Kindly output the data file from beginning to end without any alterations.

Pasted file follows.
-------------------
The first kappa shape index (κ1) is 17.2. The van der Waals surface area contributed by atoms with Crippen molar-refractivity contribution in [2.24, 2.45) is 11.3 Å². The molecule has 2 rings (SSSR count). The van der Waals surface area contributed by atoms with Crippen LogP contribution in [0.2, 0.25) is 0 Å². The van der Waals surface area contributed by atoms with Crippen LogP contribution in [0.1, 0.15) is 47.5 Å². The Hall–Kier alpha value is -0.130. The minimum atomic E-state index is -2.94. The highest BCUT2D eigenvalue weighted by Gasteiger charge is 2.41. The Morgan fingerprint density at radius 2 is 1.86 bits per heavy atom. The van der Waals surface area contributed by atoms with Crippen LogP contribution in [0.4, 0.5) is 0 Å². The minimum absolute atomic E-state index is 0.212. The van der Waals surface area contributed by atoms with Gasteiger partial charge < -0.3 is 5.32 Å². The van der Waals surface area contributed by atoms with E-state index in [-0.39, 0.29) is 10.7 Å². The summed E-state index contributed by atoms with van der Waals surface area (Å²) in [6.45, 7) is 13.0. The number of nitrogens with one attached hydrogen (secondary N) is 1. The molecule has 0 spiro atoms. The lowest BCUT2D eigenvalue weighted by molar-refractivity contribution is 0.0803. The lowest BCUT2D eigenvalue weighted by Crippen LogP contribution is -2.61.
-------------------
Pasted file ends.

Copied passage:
The first kappa shape index (κ1) is 17.2. The van der Waals surface area contributed by atoms with Crippen molar-refractivity contribution in [2.24, 2.45) is 11.3 Å². The molecule has 2 rings (SSSR count). The van der Waals surface area contributed by atoms with Crippen LogP contribution in [0.2, 0.25) is 0 Å². The van der Waals surface area contributed by atoms with Crippen LogP contribution in [0.1, 0.15) is 47.5 Å². The Hall–Kier alpha value is -0.130. The minimum atomic E-state index is -2.94. The highest BCUT2D eigenvalue weighted by Gasteiger charge is 2.41. The Morgan fingerprint density at radius 2 is 1.86 bits per heavy atom. The van der Waals surface area contributed by atoms with Crippen LogP contribution in [0.4, 0.5) is 0 Å². The minimum absolute atomic E-state index is 0.212. The van der Waals surface area contributed by atoms with Gasteiger partial charge < -0.3 is 5.32 Å². The van der Waals surface area contributed by atoms with E-state index in [-0.39, 0.29) is 10.7 Å². The summed E-state index contributed by atoms with van der Waals surface area (Å²) in [6.45, 7) is 13.0. The number of nitrogens with one attached hydrogen (secondary N) is 1. The molecule has 0 spiro atoms. The lowest BCUT2D eigenvalue weighted by molar-refractivity contribution is 0.0803. The lowest BCUT2D eigenvalue weighted by Crippen LogP contribution is -2.61.